Top-slicing relief frequently occurs in tax exam questions but it’s rarely encountered in real life, so many advisers don’t know how to perform the calculation. But apparently, neither does HMRC.
Case in point: HMRC’s calculations of top-slicing relief on a chargeable event gain were found wanting in a recent FTT case: Marina Silver v HMRC (TC07013).
In May 2015, Silver surrendered a life insurance bond and the insurance company issued a chargeable event certificate showing a gain of £110,721.93. The term of the bond was 21 years. Her other income in 2015/16 was £31,101.
HMRC argued (and Silver disagreed) that as her adjusted net income (for the purposes of ITA 2007 s 35) was £141,822, she was not entitled to any personal allowance. Judge Mosedale agreed with HMRC: the chargeable event gain counts as income, and if the adjusted net income exceeds £121,200 (for 2015/16) then the personal allowance is withdrawn. Every tax return software product does this.
Silver argued that she was entitled to top-slicing relief of about £22,000 under ITTOIA 2005 s 535. According to HMRC, she was only entitled to about £2,000 of top-slicing relief. The actual figures may differ slightly as the judgment does not give all the information needed to calculate them accurately.
Judge Mosedale agreed with Silver that HMRC wanted to overcharge the taxpayer by about £20,000.
Anyone who has heard Tim Good or Giles Mooney lecture (or viewed TAXtv) in the last two years will know that this is the same argument Good and Mooney have been putting forward since they realised HMRC’s error while preparing their own tax software.
Good commented: “I wasn’t getting the same answer as the Revenue software and further research led me to the conclusion that they were getting it wrong and I was getting it right. We knew this issue would probably have to go to Tribunal and I’m delighted that Barbara Mosedale has agreed with Silvers’ and my logic”.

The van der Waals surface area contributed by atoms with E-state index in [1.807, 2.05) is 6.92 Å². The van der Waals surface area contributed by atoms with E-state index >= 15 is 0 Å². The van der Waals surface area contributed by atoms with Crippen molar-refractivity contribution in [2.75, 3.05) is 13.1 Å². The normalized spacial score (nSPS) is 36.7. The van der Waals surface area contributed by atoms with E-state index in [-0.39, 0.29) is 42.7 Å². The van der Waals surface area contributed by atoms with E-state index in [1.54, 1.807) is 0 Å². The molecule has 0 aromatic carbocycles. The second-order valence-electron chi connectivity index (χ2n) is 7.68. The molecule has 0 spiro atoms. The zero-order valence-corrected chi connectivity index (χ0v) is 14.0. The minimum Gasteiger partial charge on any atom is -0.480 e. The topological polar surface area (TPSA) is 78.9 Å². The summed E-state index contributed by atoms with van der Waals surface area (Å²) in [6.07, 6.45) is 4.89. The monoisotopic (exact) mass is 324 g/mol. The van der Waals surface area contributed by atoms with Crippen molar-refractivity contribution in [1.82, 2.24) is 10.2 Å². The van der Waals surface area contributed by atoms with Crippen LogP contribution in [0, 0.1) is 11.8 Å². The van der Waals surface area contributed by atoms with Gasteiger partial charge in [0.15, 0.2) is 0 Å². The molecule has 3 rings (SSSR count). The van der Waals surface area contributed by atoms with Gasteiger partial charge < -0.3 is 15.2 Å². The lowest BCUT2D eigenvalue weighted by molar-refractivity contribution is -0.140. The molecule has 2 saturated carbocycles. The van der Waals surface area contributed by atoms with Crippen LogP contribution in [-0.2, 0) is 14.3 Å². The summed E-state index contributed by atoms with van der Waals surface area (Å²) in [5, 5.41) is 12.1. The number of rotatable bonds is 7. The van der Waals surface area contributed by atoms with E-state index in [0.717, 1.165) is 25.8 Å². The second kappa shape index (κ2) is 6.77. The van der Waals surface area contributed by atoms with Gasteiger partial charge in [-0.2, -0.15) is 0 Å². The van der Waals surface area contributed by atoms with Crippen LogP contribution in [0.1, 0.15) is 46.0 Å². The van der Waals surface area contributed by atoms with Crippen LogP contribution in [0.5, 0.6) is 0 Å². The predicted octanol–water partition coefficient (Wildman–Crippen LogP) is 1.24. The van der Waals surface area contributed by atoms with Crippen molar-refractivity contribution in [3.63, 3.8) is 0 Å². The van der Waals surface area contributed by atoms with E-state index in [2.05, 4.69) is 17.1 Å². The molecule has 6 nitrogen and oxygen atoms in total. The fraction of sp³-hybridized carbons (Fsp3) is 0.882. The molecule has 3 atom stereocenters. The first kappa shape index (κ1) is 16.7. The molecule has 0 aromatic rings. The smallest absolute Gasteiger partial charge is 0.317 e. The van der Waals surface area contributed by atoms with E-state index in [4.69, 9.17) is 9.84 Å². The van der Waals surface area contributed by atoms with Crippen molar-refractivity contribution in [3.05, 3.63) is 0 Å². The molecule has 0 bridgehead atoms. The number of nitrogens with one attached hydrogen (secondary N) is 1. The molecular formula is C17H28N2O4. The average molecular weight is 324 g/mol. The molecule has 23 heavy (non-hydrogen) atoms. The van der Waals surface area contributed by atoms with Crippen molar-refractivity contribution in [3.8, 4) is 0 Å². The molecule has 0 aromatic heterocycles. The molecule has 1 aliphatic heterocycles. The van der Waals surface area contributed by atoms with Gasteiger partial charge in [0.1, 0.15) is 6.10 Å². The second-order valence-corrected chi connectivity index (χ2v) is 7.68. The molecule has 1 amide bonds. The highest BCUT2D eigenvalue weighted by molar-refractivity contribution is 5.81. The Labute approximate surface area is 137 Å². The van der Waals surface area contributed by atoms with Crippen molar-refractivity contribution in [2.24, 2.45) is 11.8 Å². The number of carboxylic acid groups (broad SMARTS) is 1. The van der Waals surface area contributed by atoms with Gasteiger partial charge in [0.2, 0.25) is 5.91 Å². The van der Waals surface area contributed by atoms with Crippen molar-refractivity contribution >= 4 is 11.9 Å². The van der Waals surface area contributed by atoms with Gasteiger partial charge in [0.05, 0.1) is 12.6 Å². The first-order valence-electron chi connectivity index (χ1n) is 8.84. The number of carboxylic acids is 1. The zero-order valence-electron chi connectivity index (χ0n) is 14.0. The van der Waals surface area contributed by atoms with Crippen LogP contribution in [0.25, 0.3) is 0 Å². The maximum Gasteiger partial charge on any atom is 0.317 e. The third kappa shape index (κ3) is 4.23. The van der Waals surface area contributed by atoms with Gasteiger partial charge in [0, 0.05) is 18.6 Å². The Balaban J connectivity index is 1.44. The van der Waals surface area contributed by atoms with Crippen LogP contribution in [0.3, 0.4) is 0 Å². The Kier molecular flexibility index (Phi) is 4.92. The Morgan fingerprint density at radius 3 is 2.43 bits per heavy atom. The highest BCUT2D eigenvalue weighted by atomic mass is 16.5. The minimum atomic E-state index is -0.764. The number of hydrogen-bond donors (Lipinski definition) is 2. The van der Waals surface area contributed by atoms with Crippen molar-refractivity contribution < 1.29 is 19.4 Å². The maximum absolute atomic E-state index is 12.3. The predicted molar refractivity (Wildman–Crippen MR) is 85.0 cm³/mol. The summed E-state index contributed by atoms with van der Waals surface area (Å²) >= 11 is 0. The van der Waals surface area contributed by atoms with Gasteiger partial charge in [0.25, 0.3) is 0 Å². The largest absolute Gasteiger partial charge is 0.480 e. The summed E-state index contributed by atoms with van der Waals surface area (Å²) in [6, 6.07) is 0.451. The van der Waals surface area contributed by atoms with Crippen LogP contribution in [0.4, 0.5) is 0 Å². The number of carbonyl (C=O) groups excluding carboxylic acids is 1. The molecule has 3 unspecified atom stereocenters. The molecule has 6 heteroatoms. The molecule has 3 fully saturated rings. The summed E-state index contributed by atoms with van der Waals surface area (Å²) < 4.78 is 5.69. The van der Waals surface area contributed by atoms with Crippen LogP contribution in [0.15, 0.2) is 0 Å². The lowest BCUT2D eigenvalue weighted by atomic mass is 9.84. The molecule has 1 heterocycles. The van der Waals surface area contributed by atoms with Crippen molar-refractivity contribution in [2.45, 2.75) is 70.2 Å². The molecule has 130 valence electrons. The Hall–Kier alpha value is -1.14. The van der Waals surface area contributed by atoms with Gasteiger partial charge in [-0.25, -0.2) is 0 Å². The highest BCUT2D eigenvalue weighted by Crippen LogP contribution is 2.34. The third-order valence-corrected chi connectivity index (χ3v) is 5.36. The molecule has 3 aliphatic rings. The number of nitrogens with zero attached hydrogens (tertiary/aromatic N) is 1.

Although the top-slicing calculations are complicated, the statutory provisions are not. As Judge Mosedale says in her judgment: “S536 clearly directed a hypothetical tax calculation to be carried out on certain assumptions. It would be wrong to carry out the calculation without using those assumptions consistently. Consistently applying the assumption that Mrs Silver’s income was only £36,373.43 meant that she was (in this hypothetical scenario) entitled to a personal allowance in this calculation”.
Judge Mosedale goes on to say: “Moreover, parliament’s intent with top slicing relief was obviously to allow a person who has taken income over a number of years to have relief when provisions taxed them to the entire income in a single year, as here. The relief was intended to make the tax liability approximate to what it would have been had the income been taxed in the year it was actually received. So when carrying out the hypothetical tax calculation it made every kind of sense that the taxpayer should be treated as entitled to the reliefs that that hypothetical income would have entitled her to”.
The next stage
HMRC is believed to be planning to appeal this case to the Upper Tribunal so we can expect them to continue to resist top-slicing relief claims based on the interpretation of the legislation, now endorsed by Judge Mosedale.
In the meantime agents and tax advisers should:
- identify clients who may have been overcharged tax (many of these will be deceased estates);
- calculate the top-slicing relief as directed by Judge Mosedale;
- if the client has been overcharged - amend the tax return.
All tax years from 2011/12 onwards are worth looking at because that’s when the tapering of the personal allowance was introduced when total income exceeds £100,000.
Tax returns already filed for 2017/18 can be amended by 31 January 2020.
SA tax returns for 2019/20 should be filed using the correct basis of calculation for top slicing. As far as can easily be checked, every tax return software product has simply used the same basis as the incorrect HMRC calculator so advisers will either have to file a paper return or file online and then submit an amendment on paper.
Good confirms what he’d do for affected clients: “Personally, I’d pay the incorrect tax and then seek to recover it at a later date rather than have to deal with HMRC demands for penalties, surcharge or interest. Overpayment relief claims can be made within four years from the end of the relevant tax year. So claims for 2015/16 and 2016/17 are still in time.”
How to calculate the correct relief
Back in September 2017, Tim Good wrote a detailed technical article about this problem, including worked examples detailing exactly what the issues are.
Absolute Software has also made its top-slicer checker free to use. This will identify whether the HMRC figure is right or wrong.